Full details of The Expert MC Toolkit & Resource Manual Update!
Full details on the book HERE
We recently added a new Chapter to The Expert MC Toolkit & Resource Manual. This is the 3rd Bonus Chapter with a couple more to come soon. Once these are complete all owners of the book will get a brand new copy with all the new chapters included.
This new chapter looks at 10 techniques to get more MC Assignments & grow your MC Business and is suitable for both beginner and experienced MC’s. Here’s just a couple of the ideas from the new chapter. You can read the rest in the Book.
#Sell from the Stage
Another subtle thing you should start doing is to be selling yourself from the stage. But, this has to be done carefully.
You see the problem is, if you do your job well, your audience will often assume you are part of the company, part of the organising team or part of the association.
I often get asked “how long have you worked in engineering?” Or “what’s your computer background?” depending on the group I’m working for. So try and introduce the fact that you are a freelance MC into the proceedings.
I sometimes mention this when I thank the organising team from the stage. “I’m a freelance MC, I get to work with many different groups and organisers, these guys have been terrific, don’t you think?” This has often prompted people to then come up and ask about my services and get a card. While you are actually thanking the team, you are also planting the seed.
Another approach is to make a joke earlier to the audience. “I was MC with a group of Accountants last week, they were … ” Once again the seed is planted that you are a “gun for hire.”
Now this will probably be more applicable to people who have got paid engagements coming in already, but if you are aware of the technique right from the start it will really help.
There’s a huge range of events and markets that use paid MC’s. We cover many of these in our articles on the Blog and in our Video series.
The amount of marketing effort and money to obtain paid work in any of these is much the same.
So why not Focus on the ones that will give you the best Return on Investment. But, by this I don’t necessarily mean the ones with the highest pay rate!
My suggestion is this…
1/ Focus on assignments where there will be other possible bookers in the room. Weddings are a great example of this. There are always other people there planning their own or helping someone who is. Certain types of Association Meetings are another example. You could have hundreds of people representing hundreds of companies in attendance.
2/ Focus on assignments where you might get booked longer than normal. If you normally do one- off Gala Dinners, try and focus on getting full day assignments. Then focus on Multi Day Assignments.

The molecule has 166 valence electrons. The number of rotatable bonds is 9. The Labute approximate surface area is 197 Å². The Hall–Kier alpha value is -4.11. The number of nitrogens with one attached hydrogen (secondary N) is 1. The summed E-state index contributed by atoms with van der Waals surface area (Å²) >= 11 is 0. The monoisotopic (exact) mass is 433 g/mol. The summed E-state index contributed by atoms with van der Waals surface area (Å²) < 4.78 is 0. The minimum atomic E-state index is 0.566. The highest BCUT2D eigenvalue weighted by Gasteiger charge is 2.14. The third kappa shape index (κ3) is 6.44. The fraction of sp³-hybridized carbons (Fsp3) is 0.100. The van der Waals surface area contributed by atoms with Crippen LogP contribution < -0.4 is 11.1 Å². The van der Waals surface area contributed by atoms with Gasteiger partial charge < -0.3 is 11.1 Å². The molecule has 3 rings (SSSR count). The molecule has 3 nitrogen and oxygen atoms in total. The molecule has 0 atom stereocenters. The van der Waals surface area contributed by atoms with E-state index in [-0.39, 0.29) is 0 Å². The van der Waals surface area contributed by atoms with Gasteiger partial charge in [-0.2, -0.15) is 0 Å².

3/ Focus on people who have the ability to book you more than once. This may mean an annual event. Or it could mean multiple events each year. My favourite client books me 10 times a year for 2 day events. I’ve worked with them for 4 years. The pay isn’t as large as I get from some others but the ROI has been huge. My colleague Scott Williams here in Australia has just done an annual conference for one of his clients for the 14th time!
If you can subtly focus on these sorts of clients from the beginning it will save you from going back to square one with your client acquisition each time.
# Professional Contacts
Another strategy that I have used in the past is to put the word out to the professionals that you use on a regular basis. By this I mean – your Dentist, Accountant, Doctor, Lawyer, Mechanic, Stock Broker, Plumber, Hairdresser, Electrician, Builder etc.
Chances are if they are any good, then they probably belong to a professional association. Associations have meetings and events. These need MC’s. The fact that you have paid them for a number of years to provide their services to you gives you a small leverage advantage here. Most will happily provide a contact point, testimonial or advice on approaching their association. My dentist happily gave me the contact in his group and I secured a great assignment from it.
Don’t make a big demand out of it, just share your enthusiasm and see where it takes you. If you don’t feel like asking them directly or feel it’s inappropriate keep an eye out for Associations & Institutes etc listed in their office, on their business card, website etc. Often in a waiting room you’ll see Association and Institute newsletters.
Extract from The Expert MC Toolkit & Resource Manual. Full details HERE